Many thousands of people in Northern Ireland are distressed by this. It is well known and has been said in your Lordships’ House that ComRes polling of Northern Ireland adults shows very clearly that people in Northern Ireland do not want abortion law changed from Westminster. That is the clear view of 64% of people, rising to 66% of men and 72% of 18 to 32 year-olds. Yet 332 MPs representing seats from outside Northern Ireland saw fit to vote for it, and 100% of Northern Irish MPs in the other place voted against it. Noble Lords should think about that.
Apart from the issues at hand, think of the utterly appalling precedent. The Minister told us last Wednesday that there is more to come. I appreciate this crisis is not of the Government’s making, but they are now engaged, whether they like it or not. Their response can have the effect either of ameliorating or exaggerating the difficulty, with all that means for the union.
The Bill was presented at a time that was practically difficult for Northern Ireland. Many of you may not know this, but it came to your Lordships’ House on Wednesday
Today, the noble and right reverend Lord, Lord Eames, and I intended to send a letter to the Prime Minister. We wrote it on Friday night and Saturday, and started looking around for support. I am not going to deliver it to the Prime Minister tonight; it is too late to disturb her. But since Saturday afternoon, nearly 16,000 people—it has gone up nearly 1,000 an hour or every time I have stood up—have signed our letter to the Prime Minister asking her to stop this. They come from all sides of the community and every part of Northern Ireland.
I want to give you a feeling of some of the more prominent people who have signed this letter to the Prime Minister. All Members of the House of Lords are allowed to sign; everyone else has to be from Northern Ireland. We have the noble Lords, Lord Rana, Lord Maginnis, Lord Empey, Lord Brennan, Lord McCrea, Lord Morrow, Lord Alton, the noble Baroness, Lady Hollins, and the noble and right reverend Lord, Lord Eames. We have MLAs from all parties: Daniel McCrossan, Sinéad Bradley, Patsy McGlone, Justin McNulty, Robbie Butler, Carla Lockhart, Paul Givan, Arlene Foster—leader of the Democratic Unionists —David Hilditch, Peter Weir, Jonathan Buckley, Mervyn Storey, William Irwin, Gordon Lyons, Edwin Poots, Keith Buchanan, Thomas Buchanan, Gary Middleton, Michelle McIlveen, Joanne Bunting, Alex Easton and Maurice Bradley. We are into the MPs now: Sir Jeffrey Donaldson, Nigel Dodds, the honourable Ian Paisley, Gavin Robinson, Paul Girvan, Jim Shannon, Gregory Campbell and Emma Little Pengelly. The lawyers include the reverend Brett Lockhart QC. There are councillors, such as Anne McCloskey, Peter Martin, Robert Adair and Stephanie Quigley. Then there are academics, such as Dr Esmond Birnie, and bishops such as Bishop Treanor, Bishop Farquhar, Bishop McKeown and Bishop Walsh. There are the doctors: Dr Coulter, Dr Hardy and others. I missed the venerable Robert Miller, who is the archdeacon currently running Derry.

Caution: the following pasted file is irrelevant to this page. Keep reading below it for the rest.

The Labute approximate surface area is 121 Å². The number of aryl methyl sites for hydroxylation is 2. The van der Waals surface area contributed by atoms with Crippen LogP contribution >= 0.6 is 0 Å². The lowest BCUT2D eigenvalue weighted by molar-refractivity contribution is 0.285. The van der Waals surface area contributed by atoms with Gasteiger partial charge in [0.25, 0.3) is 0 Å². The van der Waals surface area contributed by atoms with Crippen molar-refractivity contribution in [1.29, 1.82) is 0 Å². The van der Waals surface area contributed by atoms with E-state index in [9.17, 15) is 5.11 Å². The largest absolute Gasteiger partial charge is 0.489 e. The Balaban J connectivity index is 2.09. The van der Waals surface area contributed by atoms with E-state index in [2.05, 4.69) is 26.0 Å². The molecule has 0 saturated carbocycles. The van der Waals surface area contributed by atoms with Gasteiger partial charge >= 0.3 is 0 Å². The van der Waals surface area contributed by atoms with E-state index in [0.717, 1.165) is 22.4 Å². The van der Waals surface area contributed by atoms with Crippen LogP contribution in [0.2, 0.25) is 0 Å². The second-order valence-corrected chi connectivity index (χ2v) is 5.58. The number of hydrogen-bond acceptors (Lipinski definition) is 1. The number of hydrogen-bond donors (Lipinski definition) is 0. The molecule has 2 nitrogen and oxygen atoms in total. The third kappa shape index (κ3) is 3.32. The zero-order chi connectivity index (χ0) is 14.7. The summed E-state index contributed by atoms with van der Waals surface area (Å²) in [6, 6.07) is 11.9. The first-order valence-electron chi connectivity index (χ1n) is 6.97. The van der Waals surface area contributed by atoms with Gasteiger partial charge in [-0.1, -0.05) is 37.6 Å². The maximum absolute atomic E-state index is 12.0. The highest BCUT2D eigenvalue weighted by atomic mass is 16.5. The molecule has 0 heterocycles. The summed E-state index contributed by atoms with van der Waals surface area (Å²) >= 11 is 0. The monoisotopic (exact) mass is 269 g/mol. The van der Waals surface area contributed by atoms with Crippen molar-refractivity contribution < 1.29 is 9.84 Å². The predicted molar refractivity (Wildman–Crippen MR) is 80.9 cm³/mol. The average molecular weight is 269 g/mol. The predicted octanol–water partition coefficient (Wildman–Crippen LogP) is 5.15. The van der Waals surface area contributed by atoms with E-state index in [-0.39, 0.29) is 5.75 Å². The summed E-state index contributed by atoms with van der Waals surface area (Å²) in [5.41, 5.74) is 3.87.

May I just inquire whether the noble Baroness is listing all the names on her list? It would be helpful for the Committee, with the hour that we are at, if the list could be severely shortened.